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Re: [pgsql-performance] Daily digest v1.3606 (10 messages)

From: Merlin Moncure <mmoncure(at)gmail(dot)com>
To: John Lister <john(dot)lister(at)kickstone(dot)com>
Cc: pgsql-performance(at)postgresql(dot)org
Subject: Re: [pgsql-performance] Daily digest v1.3606 (10 messages)
Date: 2012-05-15 21:52:40
Message-ID: (view raw, whole thread or download thread mbox)
Lists: pgsql-performance
On Tue, May 15, 2012 at 4:09 PM, John Lister <john(dot)lister(at)kickstone(dot)com> wrote:
>> We've reached to the point when we would like to try SSDs. We've got a
>> central DB currently 414 GB in size and increasing. Working set does not
>> fit into our 96GB RAM server anymore.
>> So, the main question is what to take. Here what we've got:
>> 1) Intel 320. Good, but slower then current generation sandforce drives
>> 2) Intel 330. Looks like cheap 520 without capacitor
>> 3) Intel 520. faster then 320 No capacitor.
>> 4) OCZ Vertex 3 Pro - No available. Even on OCZ site
>> 5) OCZ Deneva - can't find in my country :)
>> We are using Areca controller with BBU. So as for me, question is: Can 520
>> series be set up to handle fsyncs correctly? We've got the Areca to handle
>> buffering.
> I was thinking the same thing, setting up a new server with ssds instead of
> hdds as I currently have
> and was wondering what the thoughts are in regards to using raid (it would
> probably be a dell R710 card -
> any comments on these as they are new). I was planning on using intel 320s
> as the 710s are a little too
> pricey at the moment and we aren't massively heavy on the writes (but can
> revisit this in the next
> 6months/year if required). I was thinking raid 10 as I've done with the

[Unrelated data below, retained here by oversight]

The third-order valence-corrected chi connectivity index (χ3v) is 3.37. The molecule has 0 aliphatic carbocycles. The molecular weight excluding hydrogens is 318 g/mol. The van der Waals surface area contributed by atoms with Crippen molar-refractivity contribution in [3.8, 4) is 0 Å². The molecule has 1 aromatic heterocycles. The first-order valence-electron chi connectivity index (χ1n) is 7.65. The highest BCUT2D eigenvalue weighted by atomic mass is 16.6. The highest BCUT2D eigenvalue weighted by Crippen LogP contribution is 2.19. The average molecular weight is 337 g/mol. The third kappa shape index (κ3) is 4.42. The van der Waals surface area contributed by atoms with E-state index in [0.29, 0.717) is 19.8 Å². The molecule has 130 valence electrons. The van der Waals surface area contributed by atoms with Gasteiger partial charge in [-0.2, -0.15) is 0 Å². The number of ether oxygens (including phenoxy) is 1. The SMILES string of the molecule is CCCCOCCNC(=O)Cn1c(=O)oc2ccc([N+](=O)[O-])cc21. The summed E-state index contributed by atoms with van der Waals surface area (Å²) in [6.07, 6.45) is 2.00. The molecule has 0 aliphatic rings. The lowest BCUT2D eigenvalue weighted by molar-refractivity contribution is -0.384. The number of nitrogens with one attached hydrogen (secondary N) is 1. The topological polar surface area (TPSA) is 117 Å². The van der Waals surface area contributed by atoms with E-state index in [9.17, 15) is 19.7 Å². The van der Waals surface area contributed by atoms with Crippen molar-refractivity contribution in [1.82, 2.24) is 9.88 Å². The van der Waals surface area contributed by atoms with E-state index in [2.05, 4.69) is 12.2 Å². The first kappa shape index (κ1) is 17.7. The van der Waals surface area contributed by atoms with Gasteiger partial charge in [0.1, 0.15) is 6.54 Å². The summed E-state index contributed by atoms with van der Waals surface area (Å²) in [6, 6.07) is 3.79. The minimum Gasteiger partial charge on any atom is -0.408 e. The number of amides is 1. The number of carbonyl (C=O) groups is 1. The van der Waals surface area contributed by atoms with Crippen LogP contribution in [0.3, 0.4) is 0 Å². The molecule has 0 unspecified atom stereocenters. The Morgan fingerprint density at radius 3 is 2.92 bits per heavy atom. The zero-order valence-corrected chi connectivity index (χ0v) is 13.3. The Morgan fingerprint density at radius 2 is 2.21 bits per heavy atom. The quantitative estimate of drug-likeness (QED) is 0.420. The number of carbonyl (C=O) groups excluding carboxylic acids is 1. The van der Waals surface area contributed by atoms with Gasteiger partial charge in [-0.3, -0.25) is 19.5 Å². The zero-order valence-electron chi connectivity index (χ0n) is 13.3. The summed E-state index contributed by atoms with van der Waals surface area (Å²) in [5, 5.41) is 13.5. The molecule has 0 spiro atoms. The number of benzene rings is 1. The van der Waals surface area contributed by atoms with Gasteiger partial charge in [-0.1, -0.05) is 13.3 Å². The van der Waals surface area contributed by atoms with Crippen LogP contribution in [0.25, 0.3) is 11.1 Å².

> hdds, but not sure if this is the
> best choice for ssds, given wear level and firmware is likely to be the
> same, I'd expect concurrent
> failure on a stipe. Therefore I'd imagine using an alternate mfr/drive for
> the mirrors is a better bet?
> What are peoples thoughts on using a non enterprise drive for this - the
> choice of enterprise drives is limited :(
> I was thinking if we have sudden power failure then mark the consumer drive
> as bad and rebuild it from the other one,
> or is this highly risky?

I think the multiple vendor strategy is dicey as the only player in
the game that seems to have a reasonable enterprise product offering
is intel.  The devices should work within spec and should be phased
out when they are approaching EOL.  SMART gives good info regarding
ssd wear and should be checked at regular intervals.

Regarding RAID, a good theoretical case could be made for RAID 5 on
SSD since the 'write hole' penalty is going to be far less. I'd still
be sticking with raid 10 however if it was my stuff.  Aside: I would
also be using software raid.  I'm a big believer in mdadm on linux
especially when using SSD and it looks like support for trim here:


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